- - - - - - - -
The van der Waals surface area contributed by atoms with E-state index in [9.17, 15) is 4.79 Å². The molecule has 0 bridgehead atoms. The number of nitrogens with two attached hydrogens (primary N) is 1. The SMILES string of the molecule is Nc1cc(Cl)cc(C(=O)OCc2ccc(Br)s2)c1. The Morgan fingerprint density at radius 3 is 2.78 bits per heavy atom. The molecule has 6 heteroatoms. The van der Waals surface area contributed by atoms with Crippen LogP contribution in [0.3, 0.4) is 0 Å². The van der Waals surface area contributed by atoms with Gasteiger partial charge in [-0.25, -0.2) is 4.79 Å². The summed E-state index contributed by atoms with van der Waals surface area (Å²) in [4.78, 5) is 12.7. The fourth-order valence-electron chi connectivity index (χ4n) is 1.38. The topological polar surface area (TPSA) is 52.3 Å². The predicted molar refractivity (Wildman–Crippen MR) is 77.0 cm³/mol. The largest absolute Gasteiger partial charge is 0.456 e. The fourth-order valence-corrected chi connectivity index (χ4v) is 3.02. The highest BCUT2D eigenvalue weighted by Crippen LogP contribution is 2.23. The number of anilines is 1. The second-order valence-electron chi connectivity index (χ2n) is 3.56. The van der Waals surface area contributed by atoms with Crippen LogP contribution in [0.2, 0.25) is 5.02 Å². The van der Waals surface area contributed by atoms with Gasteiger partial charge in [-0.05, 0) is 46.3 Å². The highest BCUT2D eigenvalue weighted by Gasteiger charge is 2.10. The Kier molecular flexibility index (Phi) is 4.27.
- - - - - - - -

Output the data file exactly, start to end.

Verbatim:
The van der Waals surface area contributed by atoms with E-state index in [9.17, 15) is 4.79 Å². The molecule has 0 bridgehead atoms. The number of nitrogens with two attached hydrogens (primary N) is 1. The SMILES string of the molecule is Nc1cc(Cl)cc(C(=O)OCc2ccc(Br)s2)c1. The Morgan fingerprint density at radius 3 is 2.78 bits per heavy atom. The molecule has 6 heteroatoms. The van der Waals surface area contributed by atoms with Crippen LogP contribution in [0.3, 0.4) is 0 Å². The van der Waals surface area contributed by atoms with Gasteiger partial charge in [-0.25, -0.2) is 4.79 Å². The summed E-state index contributed by atoms with van der Waals surface area (Å²) in [4.78, 5) is 12.7. The fourth-order valence-electron chi connectivity index (χ4n) is 1.38. The topological polar surface area (TPSA) is 52.3 Å². The predicted molar refractivity (Wildman–Crippen MR) is 77.0 cm³/mol. The largest absolute Gasteiger partial charge is 0.456 e. The fourth-order valence-corrected chi connectivity index (χ4v) is 3.02. The highest BCUT2D eigenvalue weighted by Crippen LogP contribution is 2.23. The number of anilines is 1. The second-order valence-electron chi connectivity index (χ2n) is 3.56. The van der Waals surface area contributed by atoms with Crippen LogP contribution in [0.2, 0.25) is 5.02 Å². The van der Waals surface area contributed by atoms with Gasteiger partial charge in [-0.05, 0) is 46.3 Å². The highest BCUT2D eigenvalue weighted by Gasteiger charge is 2.10. The Kier molecular flexibility index (Phi) is 4.27.